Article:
One incident is, just before the Buddha passed away, the Buddha was already quite old, reaching the end of his career, and one of the strongest opponents, those who are teaching other views, was a Philosopher called Nigantha Nātaputta. And he had just died.

And after he died, because he had not made clear what it is that he was teaching, and he made final decisions on what to teach and what not to teach, when he died, there was a huge amount of controversy. And it became very ugly.

Okay. Now we come back to the Buddha. So the Buddha was in this place, and he had given the Dhamma talk, and he said, okay, now it’s time. I want to rest. And it goes, Sariputta, while I am resting, I can see that the monks are very alert, they are not sleepy, you see, and they are ready for more Dhamma talk. So while I rest, you go ahead and teach on my behalf.

Get the picture? It’s late in the evening, Buddha had just finished, monks were still alert and ready to listen more. And Sariputta was told, okay, please deputize for me. And Sariputta said, now that Nigantha Nātaputta has just died, there’s so much of controversy because there’s no authority to say what is the truth and what is not. We will avoid this. So he said that to do this, he will list out everything that the Buddha taught. Now we know that the popular saying is there were 84000 units of Dhamma that the Buddha taught over his 45 years. So he said, let us codify that. Let us collate that. Let us organize that.

Okay, and remember it was a culture which had no writing. It was an oral culture. and Venerable Sariputta decided to chant together in the Digha Nikaya. Yeah, it is recorded as the chanting together, Saṅgīti Sutta (DN 33). So he said, let us all together recite everything that the Buddha taught, right? And they used a device which we use for remembering, mnemonics because it’s not a written device. It’s an oral thing and to remember, so what they did was they put this knowledge that they had accumulated, uh, codified it into 1, 2, 3.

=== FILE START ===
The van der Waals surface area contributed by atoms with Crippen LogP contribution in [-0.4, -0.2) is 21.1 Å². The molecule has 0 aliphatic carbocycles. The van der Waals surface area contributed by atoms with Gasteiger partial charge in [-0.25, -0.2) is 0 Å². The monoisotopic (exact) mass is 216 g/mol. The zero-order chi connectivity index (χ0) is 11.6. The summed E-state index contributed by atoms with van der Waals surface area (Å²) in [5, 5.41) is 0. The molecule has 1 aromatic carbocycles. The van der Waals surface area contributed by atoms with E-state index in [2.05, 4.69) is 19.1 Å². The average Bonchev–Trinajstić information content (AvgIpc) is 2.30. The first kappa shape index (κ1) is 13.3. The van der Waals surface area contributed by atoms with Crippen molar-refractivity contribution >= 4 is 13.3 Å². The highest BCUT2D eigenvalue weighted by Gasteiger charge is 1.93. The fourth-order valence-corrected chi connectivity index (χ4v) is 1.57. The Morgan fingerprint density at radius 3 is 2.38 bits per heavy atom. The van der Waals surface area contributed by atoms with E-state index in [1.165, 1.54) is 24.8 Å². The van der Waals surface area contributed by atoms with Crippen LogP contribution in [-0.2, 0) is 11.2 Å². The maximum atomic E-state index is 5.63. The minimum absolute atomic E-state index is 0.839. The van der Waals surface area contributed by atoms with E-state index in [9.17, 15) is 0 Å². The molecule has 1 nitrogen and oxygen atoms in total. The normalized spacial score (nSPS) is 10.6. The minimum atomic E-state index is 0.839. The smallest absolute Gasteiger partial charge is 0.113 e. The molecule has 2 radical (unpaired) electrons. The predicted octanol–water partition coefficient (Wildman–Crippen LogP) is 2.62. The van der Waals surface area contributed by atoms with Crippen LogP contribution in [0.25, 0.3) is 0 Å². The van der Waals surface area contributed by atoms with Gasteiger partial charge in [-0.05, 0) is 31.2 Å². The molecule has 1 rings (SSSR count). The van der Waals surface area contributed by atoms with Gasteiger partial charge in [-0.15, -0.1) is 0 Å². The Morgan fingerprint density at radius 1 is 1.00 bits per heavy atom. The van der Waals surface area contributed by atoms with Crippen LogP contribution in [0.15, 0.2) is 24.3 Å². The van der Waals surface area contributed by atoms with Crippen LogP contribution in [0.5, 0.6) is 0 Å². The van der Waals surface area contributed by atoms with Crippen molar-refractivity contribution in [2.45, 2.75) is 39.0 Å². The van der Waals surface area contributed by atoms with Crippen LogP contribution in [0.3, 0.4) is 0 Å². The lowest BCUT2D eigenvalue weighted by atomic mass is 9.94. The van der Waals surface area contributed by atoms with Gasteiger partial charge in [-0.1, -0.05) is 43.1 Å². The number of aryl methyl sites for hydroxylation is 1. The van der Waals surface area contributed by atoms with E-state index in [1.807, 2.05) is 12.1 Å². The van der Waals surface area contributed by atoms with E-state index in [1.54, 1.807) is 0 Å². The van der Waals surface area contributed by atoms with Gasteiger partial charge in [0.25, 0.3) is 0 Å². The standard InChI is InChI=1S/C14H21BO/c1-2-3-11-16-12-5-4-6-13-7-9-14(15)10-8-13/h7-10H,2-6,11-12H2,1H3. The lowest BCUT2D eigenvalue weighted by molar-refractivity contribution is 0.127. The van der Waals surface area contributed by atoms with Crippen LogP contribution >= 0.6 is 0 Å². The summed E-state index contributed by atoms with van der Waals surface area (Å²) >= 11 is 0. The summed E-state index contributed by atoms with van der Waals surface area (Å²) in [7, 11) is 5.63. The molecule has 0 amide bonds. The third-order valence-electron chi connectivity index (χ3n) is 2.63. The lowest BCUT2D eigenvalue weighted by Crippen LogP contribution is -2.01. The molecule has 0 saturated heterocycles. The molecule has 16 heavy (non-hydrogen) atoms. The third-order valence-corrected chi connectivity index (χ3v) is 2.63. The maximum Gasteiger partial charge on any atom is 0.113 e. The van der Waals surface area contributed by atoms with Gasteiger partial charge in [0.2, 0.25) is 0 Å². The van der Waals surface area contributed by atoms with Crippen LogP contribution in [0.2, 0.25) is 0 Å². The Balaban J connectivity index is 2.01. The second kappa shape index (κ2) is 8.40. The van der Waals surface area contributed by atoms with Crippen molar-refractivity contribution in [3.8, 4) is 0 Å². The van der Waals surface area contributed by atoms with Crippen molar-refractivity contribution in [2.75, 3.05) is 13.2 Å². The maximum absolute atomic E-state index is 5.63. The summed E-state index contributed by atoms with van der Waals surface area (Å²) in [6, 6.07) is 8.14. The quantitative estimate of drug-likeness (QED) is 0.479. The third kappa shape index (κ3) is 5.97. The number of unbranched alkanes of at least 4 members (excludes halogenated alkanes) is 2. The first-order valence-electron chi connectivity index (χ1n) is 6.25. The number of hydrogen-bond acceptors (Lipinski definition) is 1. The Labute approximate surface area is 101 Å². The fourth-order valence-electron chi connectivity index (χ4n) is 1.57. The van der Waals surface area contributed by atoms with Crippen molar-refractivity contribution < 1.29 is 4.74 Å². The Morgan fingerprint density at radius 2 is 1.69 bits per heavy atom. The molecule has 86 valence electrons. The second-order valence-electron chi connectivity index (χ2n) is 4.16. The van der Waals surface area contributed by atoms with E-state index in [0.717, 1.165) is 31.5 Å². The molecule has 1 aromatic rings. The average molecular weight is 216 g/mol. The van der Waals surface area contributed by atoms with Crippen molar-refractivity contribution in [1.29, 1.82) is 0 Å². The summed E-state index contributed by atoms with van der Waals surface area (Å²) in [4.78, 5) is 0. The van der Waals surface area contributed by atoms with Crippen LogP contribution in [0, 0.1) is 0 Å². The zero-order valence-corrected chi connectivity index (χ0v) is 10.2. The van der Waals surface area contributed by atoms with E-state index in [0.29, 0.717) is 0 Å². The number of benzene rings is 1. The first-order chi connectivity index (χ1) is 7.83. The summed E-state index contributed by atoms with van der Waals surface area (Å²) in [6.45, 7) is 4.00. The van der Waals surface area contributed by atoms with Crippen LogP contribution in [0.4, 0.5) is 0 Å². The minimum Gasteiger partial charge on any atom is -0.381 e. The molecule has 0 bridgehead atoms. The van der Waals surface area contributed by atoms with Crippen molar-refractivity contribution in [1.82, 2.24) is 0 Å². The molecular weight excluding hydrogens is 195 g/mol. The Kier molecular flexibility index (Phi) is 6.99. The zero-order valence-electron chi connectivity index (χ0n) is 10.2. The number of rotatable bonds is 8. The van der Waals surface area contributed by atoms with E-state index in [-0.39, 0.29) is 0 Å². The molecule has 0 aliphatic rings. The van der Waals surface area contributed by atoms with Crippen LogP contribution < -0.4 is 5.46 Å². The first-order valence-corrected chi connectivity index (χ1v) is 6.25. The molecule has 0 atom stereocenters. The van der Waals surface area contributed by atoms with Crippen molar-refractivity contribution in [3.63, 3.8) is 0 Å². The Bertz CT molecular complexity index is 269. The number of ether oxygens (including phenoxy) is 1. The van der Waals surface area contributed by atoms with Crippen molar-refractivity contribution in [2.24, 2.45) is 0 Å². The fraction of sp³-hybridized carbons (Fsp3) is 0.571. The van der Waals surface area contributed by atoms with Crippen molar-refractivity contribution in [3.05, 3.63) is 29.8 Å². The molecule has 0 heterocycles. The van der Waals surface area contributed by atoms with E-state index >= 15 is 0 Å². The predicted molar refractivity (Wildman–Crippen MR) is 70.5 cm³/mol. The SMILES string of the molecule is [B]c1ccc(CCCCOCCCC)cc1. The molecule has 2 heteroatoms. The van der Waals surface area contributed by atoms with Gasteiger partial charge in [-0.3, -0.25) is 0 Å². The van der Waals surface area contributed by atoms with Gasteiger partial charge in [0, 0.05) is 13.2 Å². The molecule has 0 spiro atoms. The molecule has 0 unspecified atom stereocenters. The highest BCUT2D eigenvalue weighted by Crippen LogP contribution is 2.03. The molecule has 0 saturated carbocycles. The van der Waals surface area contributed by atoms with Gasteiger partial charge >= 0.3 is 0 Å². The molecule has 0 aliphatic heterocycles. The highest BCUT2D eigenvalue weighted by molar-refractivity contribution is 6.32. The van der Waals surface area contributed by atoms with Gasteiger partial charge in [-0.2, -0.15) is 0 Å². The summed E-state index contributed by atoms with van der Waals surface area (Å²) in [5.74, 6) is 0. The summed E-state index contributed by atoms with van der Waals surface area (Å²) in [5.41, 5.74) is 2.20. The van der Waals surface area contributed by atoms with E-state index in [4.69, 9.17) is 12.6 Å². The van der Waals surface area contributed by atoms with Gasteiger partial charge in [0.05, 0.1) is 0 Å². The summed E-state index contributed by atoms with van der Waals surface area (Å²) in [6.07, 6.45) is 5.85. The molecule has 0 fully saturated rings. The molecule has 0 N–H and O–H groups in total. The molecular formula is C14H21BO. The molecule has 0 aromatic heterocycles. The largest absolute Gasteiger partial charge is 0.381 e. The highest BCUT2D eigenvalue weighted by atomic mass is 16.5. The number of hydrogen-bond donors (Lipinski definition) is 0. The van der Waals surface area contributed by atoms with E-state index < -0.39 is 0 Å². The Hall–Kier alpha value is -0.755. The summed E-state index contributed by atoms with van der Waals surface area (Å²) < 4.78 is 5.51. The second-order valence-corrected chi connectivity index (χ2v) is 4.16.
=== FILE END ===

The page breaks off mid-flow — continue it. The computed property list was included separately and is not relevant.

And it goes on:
What is 1…

what is 2…

what is 3… Triple Gem. Anicca, Dukkha, Anatta. All the 3s, all the 4s, all the way down.

So the whole night, Sariputta and the rest of the monks together recited everything, they rehearsed. Everything that the Buddha spoke on in ones, twos, threes, fours, and so on, right? And by the time they finished, it was already morning. And the Buddha got up from his rest. And he said, I heard it all. I approve. Sadhu! Yes, my hair also stands on end, Sadhu! Because that tells us that we have right down to our time what the Buddha taught. This is the Dhamma, right? And anything that is not included in this, that is not the Dhamma.

[00:09:51] Cheryl: So, this gives a lot of assurance and confidence that whenever we hear something that we’re not sure of, we can go back and check because the Buddha gave the stamp of approval.

[00:10:02] Uncle Vijaya: Absolutely. That was when the Budha was still alive. Immediately after the Budha died, seven months after he died, we had the First Council (483 BC). And in that First Council,

Venerable Ananda, “thus have I heard”.

One of the arrangements that Venerable Ananda made with the Buddha before he agreed to serve him was whatever Dhamma talk that the Buddha gave, if he had not been present, the Buddha would repeat. So, Venerable Ananda, he had a fantastic memory. Yeah, he listened and he remembered everything that the Buddha had taught in his presence as well as outside of it. For example, it is said that he spent three months in Tāvatiṃsa heaven preaching to his mother.

When he came back, he repeated that to Venerable Ananda, so that when the First Council took place, very soon, while it was still hot it was recorded again, using the same mnemonic device of ones, twos, threes. So we can be rest assured that this is the Dhamma. If any other teaching comes about later, well and good, provided that it fits in with the teaching of Dhamma.